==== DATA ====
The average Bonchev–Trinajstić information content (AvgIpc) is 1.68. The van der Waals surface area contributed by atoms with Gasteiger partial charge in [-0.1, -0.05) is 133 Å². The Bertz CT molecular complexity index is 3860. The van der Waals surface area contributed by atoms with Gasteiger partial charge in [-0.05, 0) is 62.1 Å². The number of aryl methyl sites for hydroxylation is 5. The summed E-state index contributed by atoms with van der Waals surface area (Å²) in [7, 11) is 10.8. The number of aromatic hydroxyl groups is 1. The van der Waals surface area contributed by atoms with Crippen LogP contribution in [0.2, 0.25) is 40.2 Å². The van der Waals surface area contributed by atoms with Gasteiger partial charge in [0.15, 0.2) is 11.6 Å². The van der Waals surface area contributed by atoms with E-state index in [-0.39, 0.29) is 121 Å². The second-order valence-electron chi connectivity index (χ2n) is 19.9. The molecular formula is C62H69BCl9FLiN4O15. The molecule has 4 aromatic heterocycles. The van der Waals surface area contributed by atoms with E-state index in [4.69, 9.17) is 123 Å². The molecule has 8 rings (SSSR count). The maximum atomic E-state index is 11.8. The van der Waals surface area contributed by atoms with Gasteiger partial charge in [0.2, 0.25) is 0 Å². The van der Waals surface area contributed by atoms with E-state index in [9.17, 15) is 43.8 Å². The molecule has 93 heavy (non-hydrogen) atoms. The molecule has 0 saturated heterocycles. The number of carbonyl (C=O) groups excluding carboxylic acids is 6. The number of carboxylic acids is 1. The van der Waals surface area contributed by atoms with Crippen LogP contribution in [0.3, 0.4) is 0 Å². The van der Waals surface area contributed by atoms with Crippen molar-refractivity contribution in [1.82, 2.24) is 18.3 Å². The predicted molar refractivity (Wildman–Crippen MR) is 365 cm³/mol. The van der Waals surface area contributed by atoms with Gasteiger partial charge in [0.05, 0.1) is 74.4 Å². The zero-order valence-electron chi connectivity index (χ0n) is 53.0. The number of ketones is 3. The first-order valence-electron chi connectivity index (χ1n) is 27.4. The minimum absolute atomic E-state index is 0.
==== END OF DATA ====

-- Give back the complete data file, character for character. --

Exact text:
The average Bonchev–Trinajstić information content (AvgIpc) is 1.68. The van der Waals surface area contributed by atoms with Gasteiger partial charge in [-0.1, -0.05) is 133 Å². The Bertz CT molecular complexity index is 3860. The van der Waals surface area contributed by atoms with Gasteiger partial charge in [-0.05, 0) is 62.1 Å². The number of aryl methyl sites for hydroxylation is 5. The summed E-state index contributed by atoms with van der Waals surface area (Å²) in [7, 11) is 10.8. The number of aromatic hydroxyl groups is 1. The van der Waals surface area contributed by atoms with Crippen LogP contribution in [0.2, 0.25) is 40.2 Å². The van der Waals surface area contributed by atoms with Gasteiger partial charge in [0.15, 0.2) is 11.6 Å². The van der Waals surface area contributed by atoms with E-state index in [-0.39, 0.29) is 121 Å². The second-order valence-electron chi connectivity index (χ2n) is 19.9. The molecular formula is C62H69BCl9FLiN4O15. The molecule has 4 aromatic heterocycles. The van der Waals surface area contributed by atoms with E-state index in [4.69, 9.17) is 123 Å². The molecule has 8 rings (SSSR count). The maximum atomic E-state index is 11.8. The van der Waals surface area contributed by atoms with Gasteiger partial charge in [0.2, 0.25) is 0 Å². The van der Waals surface area contributed by atoms with E-state index in [9.17, 15) is 43.8 Å². The molecule has 93 heavy (non-hydrogen) atoms. The molecule has 0 saturated heterocycles. The number of carbonyl (C=O) groups excluding carboxylic acids is 6. The number of carboxylic acids is 1. The van der Waals surface area contributed by atoms with Crippen LogP contribution in [0.3, 0.4) is 0 Å². The van der Waals surface area contributed by atoms with Crippen molar-refractivity contribution in [1.82, 2.24) is 18.3 Å². The predicted molar refractivity (Wildman–Crippen MR) is 365 cm³/mol. The van der Waals surface area contributed by atoms with Gasteiger partial charge in [0.05, 0.1) is 74.4 Å². The zero-order valence-electron chi connectivity index (χ0n) is 53.0. The number of ketones is 3. The first-order valence-electron chi connectivity index (χ1n) is 27.4. The minimum absolute atomic E-state index is 0.